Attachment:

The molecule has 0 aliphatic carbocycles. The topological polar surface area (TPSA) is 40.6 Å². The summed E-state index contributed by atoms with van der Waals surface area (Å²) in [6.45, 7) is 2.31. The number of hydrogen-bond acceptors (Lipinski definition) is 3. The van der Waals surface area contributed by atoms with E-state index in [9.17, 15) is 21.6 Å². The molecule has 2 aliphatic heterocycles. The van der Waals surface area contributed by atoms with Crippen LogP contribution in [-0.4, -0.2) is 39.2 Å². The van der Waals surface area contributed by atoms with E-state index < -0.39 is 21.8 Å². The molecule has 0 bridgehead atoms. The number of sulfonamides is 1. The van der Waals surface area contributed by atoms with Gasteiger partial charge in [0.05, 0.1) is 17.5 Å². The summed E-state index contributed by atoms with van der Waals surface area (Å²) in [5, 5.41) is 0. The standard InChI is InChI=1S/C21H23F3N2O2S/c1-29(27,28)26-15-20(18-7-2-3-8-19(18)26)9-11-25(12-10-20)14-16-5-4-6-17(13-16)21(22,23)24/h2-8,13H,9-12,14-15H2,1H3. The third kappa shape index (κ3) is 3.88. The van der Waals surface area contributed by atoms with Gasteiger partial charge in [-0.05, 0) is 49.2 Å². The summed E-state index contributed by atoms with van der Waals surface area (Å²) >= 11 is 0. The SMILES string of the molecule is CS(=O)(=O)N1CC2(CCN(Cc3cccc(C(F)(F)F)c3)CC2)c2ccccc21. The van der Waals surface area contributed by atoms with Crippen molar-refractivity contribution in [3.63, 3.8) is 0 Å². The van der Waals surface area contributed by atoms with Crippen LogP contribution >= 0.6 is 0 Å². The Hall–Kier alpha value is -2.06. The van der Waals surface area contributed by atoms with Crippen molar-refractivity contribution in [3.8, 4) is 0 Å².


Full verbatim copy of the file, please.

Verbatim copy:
The molecule has 0 aliphatic carbocycles. The topological polar surface area (TPSA) is 40.6 Å². The summed E-state index contributed by atoms with van der Waals surface area (Å²) in [6.45, 7) is 2.31. The number of hydrogen-bond acceptors (Lipinski definition) is 3. The van der Waals surface area contributed by atoms with E-state index in [9.17, 15) is 21.6 Å². The molecule has 2 aliphatic heterocycles. The van der Waals surface area contributed by atoms with Crippen LogP contribution in [-0.4, -0.2) is 39.2 Å². The van der Waals surface area contributed by atoms with E-state index < -0.39 is 21.8 Å². The molecule has 0 bridgehead atoms. The number of sulfonamides is 1. The van der Waals surface area contributed by atoms with Gasteiger partial charge in [0.05, 0.1) is 17.5 Å². The summed E-state index contributed by atoms with van der Waals surface area (Å²) in [5, 5.41) is 0. The standard InChI is InChI=1S/C21H23F3N2O2S/c1-29(27,28)26-15-20(18-7-2-3-8-19(18)26)9-11-25(12-10-20)14-16-5-4-6-17(13-16)21(22,23)24/h2-8,13H,9-12,14-15H2,1H3. The third kappa shape index (κ3) is 3.88. The van der Waals surface area contributed by atoms with Gasteiger partial charge in [-0.05, 0) is 49.2 Å². The summed E-state index contributed by atoms with van der Waals surface area (Å²) >= 11 is 0. The SMILES string of the molecule is CS(=O)(=O)N1CC2(CCN(Cc3cccc(C(F)(F)F)c3)CC2)c2ccccc21. The van der Waals surface area contributed by atoms with Crippen molar-refractivity contribution in [3.63, 3.8) is 0 Å². The van der Waals surface area contributed by atoms with Crippen LogP contribution >= 0.6 is 0 Å². The Hall–Kier alpha value is -2.06. The van der Waals surface area contributed by atoms with Crippen molar-refractivity contribution in [3.8, 4) is 0 Å².